review, staff actions that may have contributed to the incident will also be reviewed. A determination will be made as to whether it is necessary to institute additional training for the employees to prevent the incident from occurring in the future. On the incident report form, the Plant Administrator identifies which of the recommended system changes are approved for implementation. The incident investigation report and any changes resulting from the report will be reviewed with all staff members who operate and maintain the applicable system.
The Des Moines WRF is required to complete a compliance audit for the RMP/PSM program. The primary goals of conducting an internal compliance audit are to gather sufficient data to verify compliance with RMP/PSM requirements and good process safety practices, identify process safety deficiencies and develop corrective actions, and increase safety awareness among plant staff.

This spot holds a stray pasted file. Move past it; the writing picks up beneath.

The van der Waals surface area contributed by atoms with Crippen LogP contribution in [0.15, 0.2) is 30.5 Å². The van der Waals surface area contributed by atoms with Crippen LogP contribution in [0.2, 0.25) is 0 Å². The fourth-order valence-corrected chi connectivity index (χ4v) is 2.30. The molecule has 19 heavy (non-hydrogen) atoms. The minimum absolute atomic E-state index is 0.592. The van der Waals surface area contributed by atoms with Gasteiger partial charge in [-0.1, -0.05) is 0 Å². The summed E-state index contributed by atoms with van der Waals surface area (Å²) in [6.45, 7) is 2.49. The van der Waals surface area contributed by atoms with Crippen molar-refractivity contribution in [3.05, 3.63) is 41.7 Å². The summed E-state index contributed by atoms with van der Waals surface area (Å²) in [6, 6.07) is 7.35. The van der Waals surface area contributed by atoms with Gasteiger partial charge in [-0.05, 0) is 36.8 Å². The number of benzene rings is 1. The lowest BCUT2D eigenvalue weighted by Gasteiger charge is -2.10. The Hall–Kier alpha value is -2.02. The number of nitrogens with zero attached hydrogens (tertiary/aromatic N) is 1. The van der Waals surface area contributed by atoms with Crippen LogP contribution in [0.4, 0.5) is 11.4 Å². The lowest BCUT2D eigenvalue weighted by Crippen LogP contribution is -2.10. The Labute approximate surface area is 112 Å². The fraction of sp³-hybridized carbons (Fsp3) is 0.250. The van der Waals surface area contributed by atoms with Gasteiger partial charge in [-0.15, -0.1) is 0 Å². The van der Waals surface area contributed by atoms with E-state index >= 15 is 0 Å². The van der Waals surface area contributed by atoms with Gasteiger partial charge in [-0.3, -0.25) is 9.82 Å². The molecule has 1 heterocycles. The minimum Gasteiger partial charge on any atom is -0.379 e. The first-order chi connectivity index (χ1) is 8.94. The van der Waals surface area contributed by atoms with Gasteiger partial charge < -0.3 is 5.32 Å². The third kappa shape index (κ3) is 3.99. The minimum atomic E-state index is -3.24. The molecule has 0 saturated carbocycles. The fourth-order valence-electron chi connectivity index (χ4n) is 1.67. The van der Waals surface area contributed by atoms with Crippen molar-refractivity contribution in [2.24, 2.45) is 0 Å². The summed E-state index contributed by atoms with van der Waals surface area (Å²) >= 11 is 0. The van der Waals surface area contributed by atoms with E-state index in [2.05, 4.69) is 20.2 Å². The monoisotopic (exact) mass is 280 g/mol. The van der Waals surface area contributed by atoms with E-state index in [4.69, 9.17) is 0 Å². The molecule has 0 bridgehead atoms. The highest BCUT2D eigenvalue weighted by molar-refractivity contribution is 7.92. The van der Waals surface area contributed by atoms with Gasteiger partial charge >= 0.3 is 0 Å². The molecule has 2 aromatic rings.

The compliance audit methodology is modeled after O
SHA's guidelines for conducting regulatory PSM compliance audits: Compliance Guidelines and Enforcement Procedures, OSHA Instruction CPL 2-2.45A (September 28, 1992). An internal compliance audit must be conducted at the plant at least once every 3 years for the chlorine, sulfur dioxide, and digester gas processes. A team that includes at least one person knowledgeable in the covered processes and an audit leader knowledgeable in RMP/PSM requirements and audit techniques will conduct the audits. The Plant Administrator and the audit team will promptly determine an appropriate corrective action for each deficiency identified during the audit and document the corrective actions and the dates by which they must be taken.
Emergency Response Program
The Emergency Response Program develops a plan for dealing with a release. OSHA Process Safety Management regulation 29 CFR 1910.119(n) and EPA RMP regulation 40 CFR 68 Subpart E require that an Accidental Release Emergency Response Plan be prep